Hallyday's memorial service was held at Paris's Eglise de la Madeleine in December last year and the church has continued to celebrate Mass in his honour on the 9th of each month since then.
Today's was the last and Johnny’s most devoted fans were there to mark the occasion.
"I come on the 9th of each month," said André, brandishing a large screen print of his hero. "Johnny was my youth, the best part of my life and it’ll be like that til I die.
"It’s a question of survival, when I’m alone in the car I listen to "my Johnny" all the time."
Leading the pack were members of the Desperados fan club.
Founded by Johnny, it was revived by a group of bikers after his death and now has branches in France, but also Brazil and the US.
"We’ve started off with a team of new Desperados," says Jo, who was Hallyday’s bodyguard for five years. "It’s still the same spirit, rock and roll, it’s about partying, about freedom, so we’re not sad."
Seeing sometimes heavily tattooed men and women clad in leather file into the Madeleine made for an unusual sight.
"Johnny would have approved," says Jo. "He’d have found it amusing."
"For me, Johnny is the boss," says Michel as he queues up to go into church. "I’m proud to be here today, even if it will be a bit difficult, thinking of him."
"He was 'our God' in fact," says Marco, another Desperados. "We still think of him."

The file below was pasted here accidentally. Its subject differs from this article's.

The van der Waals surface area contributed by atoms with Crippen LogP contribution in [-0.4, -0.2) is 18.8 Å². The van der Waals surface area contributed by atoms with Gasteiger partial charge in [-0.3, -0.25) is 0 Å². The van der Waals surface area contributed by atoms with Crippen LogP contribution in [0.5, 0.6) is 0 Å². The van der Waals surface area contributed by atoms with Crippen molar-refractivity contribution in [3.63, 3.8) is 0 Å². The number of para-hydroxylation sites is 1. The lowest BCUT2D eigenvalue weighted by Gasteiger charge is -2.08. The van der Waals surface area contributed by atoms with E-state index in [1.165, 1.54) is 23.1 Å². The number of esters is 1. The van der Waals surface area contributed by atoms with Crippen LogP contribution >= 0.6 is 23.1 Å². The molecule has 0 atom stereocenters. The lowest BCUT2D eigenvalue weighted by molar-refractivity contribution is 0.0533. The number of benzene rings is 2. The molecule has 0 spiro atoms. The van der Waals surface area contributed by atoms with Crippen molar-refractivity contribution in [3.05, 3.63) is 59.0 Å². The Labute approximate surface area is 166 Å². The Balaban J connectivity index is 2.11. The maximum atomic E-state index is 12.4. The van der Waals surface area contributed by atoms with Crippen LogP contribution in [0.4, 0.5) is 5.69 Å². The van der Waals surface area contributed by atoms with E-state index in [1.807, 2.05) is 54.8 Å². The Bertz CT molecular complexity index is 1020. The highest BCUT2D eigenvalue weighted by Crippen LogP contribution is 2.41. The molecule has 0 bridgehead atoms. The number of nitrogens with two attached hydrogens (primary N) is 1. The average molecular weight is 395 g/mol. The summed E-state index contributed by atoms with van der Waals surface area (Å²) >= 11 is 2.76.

The bikers stand out, but Hallyday fans are a broad church.
Keeping the last 'til Christmas
Lysiane is Catholic, though by her own admission no longer practicing.
"He mattered to me, I grew up listening to his music on an old turntable," she says."“I was really rock and roll at the time.
"His songs are about love, solidarity, he wasn’t into politics, didn’t give his political opinions, that’s what I liked about him too."
She’s bought his last, posthumous, album but hasn’t listened to it yet.
"I’m keeping it as a Christmas present for myself and will open it and enjoy it on Christmas Day."
Lysiane waited outside in the rain along with others who weren’t able to get a ticket.
Christine and Danielle are clutching their white roses.
"We’re here to honour his memory. We come on 9th of each month and place a rose in his memory. It’s a ritual."
They’re disappointed, but philosophical, about not being able to get inside the church.
"The important thing is to be here, we still feel his presence."